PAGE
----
The Simpson Air Inforcer Vudo has long been a leader in the powersports safety equipment world. Simpson helmets have also been a staple in the automotive racing world for as long as we can remember. The clean-air Air Inforcer Vudo is a top breather with a molded-in hose adapter for better air-flow and strength. The Vudo features a recessed eye port for a 100-percent shield seal and is ready for both radio communications and a frontal head restraint with its M6 terminal mounts. Simpson helmets are made in the USA.
The Klim R1 Air fresh air helmet is the perfect solution for clear vision and fresh air supply in dusty riding environments. They even designed the Terra Firma dust suit to be compatible with it, further providing the cooling effect of the pumper to the rest of your body. The R1 Air helmet retails for a super reasonable $200, with an included dust skirt to keep you even cleaner. The water-resistant, breathable dust-barrier riding suit will set you back $130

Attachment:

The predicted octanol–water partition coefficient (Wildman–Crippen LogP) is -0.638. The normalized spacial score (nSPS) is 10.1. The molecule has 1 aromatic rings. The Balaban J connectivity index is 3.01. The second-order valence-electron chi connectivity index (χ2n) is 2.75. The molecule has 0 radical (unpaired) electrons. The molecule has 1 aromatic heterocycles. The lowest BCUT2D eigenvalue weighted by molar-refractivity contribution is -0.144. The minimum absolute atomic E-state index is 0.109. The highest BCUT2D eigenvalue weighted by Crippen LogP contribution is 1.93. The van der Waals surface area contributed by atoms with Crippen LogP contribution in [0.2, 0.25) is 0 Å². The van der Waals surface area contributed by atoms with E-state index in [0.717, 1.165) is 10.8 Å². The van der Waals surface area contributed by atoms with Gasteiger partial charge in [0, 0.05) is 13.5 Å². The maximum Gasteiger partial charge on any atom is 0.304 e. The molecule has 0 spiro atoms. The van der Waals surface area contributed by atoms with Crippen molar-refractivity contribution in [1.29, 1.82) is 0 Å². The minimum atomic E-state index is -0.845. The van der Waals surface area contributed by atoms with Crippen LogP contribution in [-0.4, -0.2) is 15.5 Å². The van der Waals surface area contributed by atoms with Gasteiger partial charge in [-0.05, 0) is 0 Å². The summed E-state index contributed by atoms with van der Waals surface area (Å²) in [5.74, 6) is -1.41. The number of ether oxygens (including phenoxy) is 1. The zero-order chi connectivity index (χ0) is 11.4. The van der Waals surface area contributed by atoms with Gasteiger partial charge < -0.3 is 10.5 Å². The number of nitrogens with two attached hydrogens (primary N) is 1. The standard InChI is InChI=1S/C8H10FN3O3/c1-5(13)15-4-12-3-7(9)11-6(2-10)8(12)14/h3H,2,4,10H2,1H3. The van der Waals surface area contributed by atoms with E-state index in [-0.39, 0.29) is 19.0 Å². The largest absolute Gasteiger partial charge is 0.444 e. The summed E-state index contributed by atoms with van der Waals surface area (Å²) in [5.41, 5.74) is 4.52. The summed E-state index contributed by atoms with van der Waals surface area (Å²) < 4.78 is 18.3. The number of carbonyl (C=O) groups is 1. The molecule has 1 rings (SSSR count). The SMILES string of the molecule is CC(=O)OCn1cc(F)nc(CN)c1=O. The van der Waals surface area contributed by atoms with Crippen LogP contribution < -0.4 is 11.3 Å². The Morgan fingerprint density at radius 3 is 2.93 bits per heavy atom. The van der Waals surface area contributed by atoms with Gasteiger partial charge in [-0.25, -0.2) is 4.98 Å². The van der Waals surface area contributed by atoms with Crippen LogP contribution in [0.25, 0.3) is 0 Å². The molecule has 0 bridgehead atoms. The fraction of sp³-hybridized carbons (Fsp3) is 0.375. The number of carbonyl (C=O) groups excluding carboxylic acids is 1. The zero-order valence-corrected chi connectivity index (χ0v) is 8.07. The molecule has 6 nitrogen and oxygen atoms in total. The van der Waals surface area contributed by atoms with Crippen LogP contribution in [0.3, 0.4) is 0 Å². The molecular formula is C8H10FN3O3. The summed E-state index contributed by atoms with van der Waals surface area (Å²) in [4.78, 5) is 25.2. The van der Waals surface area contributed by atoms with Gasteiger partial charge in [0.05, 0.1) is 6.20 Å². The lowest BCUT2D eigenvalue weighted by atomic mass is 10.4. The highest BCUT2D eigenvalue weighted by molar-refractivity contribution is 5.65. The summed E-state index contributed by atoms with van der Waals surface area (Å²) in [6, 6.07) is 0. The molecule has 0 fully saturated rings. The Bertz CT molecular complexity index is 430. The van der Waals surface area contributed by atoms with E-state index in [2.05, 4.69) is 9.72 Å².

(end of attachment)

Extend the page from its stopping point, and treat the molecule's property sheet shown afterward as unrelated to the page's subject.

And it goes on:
This top-of-the-line Vudo option is 1/3 pound lighter than the composite Air Inforcer Vudo. Simpson uses exceptionally lightweight, auto-clave-molded carbon fiber for its shell construction. The Carbon model is also Snell SA 2015 rated and features all the same race-ready, extreme safety features as the standard Vudo.